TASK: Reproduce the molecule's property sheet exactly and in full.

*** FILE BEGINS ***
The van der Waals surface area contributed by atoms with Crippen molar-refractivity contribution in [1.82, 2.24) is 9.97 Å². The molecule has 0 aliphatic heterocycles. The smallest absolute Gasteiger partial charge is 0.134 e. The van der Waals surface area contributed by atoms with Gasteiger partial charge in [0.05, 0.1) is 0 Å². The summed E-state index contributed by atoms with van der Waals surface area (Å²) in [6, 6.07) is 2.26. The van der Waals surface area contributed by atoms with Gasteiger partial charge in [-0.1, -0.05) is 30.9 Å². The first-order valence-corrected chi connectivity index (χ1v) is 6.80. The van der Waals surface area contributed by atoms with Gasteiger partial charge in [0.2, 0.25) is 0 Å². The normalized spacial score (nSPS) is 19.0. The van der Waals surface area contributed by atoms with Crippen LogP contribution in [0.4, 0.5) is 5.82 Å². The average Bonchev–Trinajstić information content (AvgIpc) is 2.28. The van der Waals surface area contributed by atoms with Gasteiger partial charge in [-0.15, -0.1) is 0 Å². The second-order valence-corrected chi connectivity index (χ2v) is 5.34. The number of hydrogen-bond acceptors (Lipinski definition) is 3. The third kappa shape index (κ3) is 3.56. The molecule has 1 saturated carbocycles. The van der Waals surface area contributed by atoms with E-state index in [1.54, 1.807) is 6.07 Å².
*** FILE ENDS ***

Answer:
The van der Waals surface area contributed by atoms with Crippen molar-refractivity contribution in [1.82, 2.24) is 9.97 Å². The molecule has 0 aliphatic heterocycles. The smallest absolute Gasteiger partial charge is 0.134 e. The van der Waals surface area contributed by atoms with Gasteiger partial charge in [0.05, 0.1) is 0 Å². The summed E-state index contributed by atoms with van der Waals surface area (Å²) in [6, 6.07) is 2.26. The van der Waals surface area contributed by atoms with Gasteiger partial charge in [-0.1, -0.05) is 30.9 Å². The first-order valence-corrected chi connectivity index (χ1v) is 6.80. The van der Waals surface area contributed by atoms with Gasteiger partial charge in [0.2, 0.25) is 0 Å². The normalized spacial score (nSPS) is 19.0. The van der Waals surface area contributed by atoms with Crippen LogP contribution in [0.4, 0.5) is 5.82 Å². The average Bonchev–Trinajstić information content (AvgIpc) is 2.28. The van der Waals surface area contributed by atoms with Gasteiger partial charge in [-0.15, -0.1) is 0 Å². The second-order valence-corrected chi connectivity index (χ2v) is 5.34. The number of hydrogen-bond acceptors (Lipinski definition) is 3. The third kappa shape index (κ3) is 3.56. The molecule has 1 saturated carbocycles. The van der Waals surface area contributed by atoms with E-state index in [1.54, 1.807) is 6.07 Å².